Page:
Anchorman 2 changing the way movies are marketed, how we approach talent for long-term campaigns

November 28, 2013 — Leave a comment

As the content and brand messaging worlds coalesce upon a cluttered marketplace, the competition for attention for leisure time entertainment means the same old tricks simply won’t sell.

Good.

The legacy entertainment companies, faced with decreased ticket and album sales — and a decreased priority in our culture, given the rise of mobile, gaming and social media — are trying some new things with Anchorman 2, and we could all learn a lesson of how to reboot an old marketing model with new tricks.

In my experience, we almost always let the talent in our marketing campaigns set the engagement terms at the smallest denominator possible. We get a full-day; maybe 1.5. Or for a year-long campaign, maybe 5-10 days over 12 months. And you better not ask them to tweet something that’s not in the contract, meet with a blogger, or do a YouTube video shout-out if it wasn’t line-itemed in the addendum.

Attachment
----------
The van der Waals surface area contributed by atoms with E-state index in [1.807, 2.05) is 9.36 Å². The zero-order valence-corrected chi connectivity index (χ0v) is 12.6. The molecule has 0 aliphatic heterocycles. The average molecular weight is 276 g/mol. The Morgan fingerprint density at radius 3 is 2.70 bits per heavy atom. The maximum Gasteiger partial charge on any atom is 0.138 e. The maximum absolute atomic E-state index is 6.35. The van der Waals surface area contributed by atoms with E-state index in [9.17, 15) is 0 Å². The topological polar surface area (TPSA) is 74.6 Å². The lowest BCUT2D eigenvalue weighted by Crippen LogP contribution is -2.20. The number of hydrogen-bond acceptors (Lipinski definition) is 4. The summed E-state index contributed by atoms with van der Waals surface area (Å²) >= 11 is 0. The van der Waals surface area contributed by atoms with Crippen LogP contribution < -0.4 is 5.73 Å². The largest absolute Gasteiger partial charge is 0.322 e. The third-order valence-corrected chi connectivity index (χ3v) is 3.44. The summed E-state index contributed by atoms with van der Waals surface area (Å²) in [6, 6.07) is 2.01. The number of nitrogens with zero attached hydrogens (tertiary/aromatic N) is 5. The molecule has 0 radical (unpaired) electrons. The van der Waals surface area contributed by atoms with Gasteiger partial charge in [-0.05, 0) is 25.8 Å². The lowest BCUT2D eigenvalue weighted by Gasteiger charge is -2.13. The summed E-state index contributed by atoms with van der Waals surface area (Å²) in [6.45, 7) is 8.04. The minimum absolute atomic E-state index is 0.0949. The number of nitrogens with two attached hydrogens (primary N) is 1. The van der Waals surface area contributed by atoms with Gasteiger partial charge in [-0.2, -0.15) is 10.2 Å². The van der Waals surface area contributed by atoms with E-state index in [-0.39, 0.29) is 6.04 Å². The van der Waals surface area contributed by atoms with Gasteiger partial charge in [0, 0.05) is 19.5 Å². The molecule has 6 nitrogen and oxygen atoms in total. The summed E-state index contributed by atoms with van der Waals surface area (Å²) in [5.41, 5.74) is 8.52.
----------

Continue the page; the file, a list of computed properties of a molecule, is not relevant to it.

And why should they? They are being paid for a turn-key experience.

In the case of Anchorman 2, the talent is fully immersed in the experience over the long-term beyond the typical late night talk show tour — including unique native advertising experiences, social media gamification, user-generated content, animated gifs on Tumblr, and hello – did you see that Dodge Durango spot (Dodge Durango sales have increased by 59 percent since Ron Burgundy started appearing in ads)?

Of course, Will Ferrell and his cast mates have way more to gain from supporting the campaign over the long-term than a paid endorsee does when doing a satellite media tour or product endorsement. And there’s a lesson there for marketers, too. The more skin in the game, the harder the talent will try and the more they will give. Then we have to give them the opportunity to do more – beyond SMTs and paid tweets.

Kudos to Paramount for raising the bar and engaging their talent beyond the traditional.

For us, now that they’ve executed all of these new strategies, these should be off the table. The next film, marketing strategy or PR campaign we tackle needs to raise the bar again, innovate further and help us get even further away from the lazy tactics that for sure are DOA in today’s cluttered culture.

Will Ferrell’s Anchorman 2 Is Changing the Way Movies Are Marketed | Adweek.

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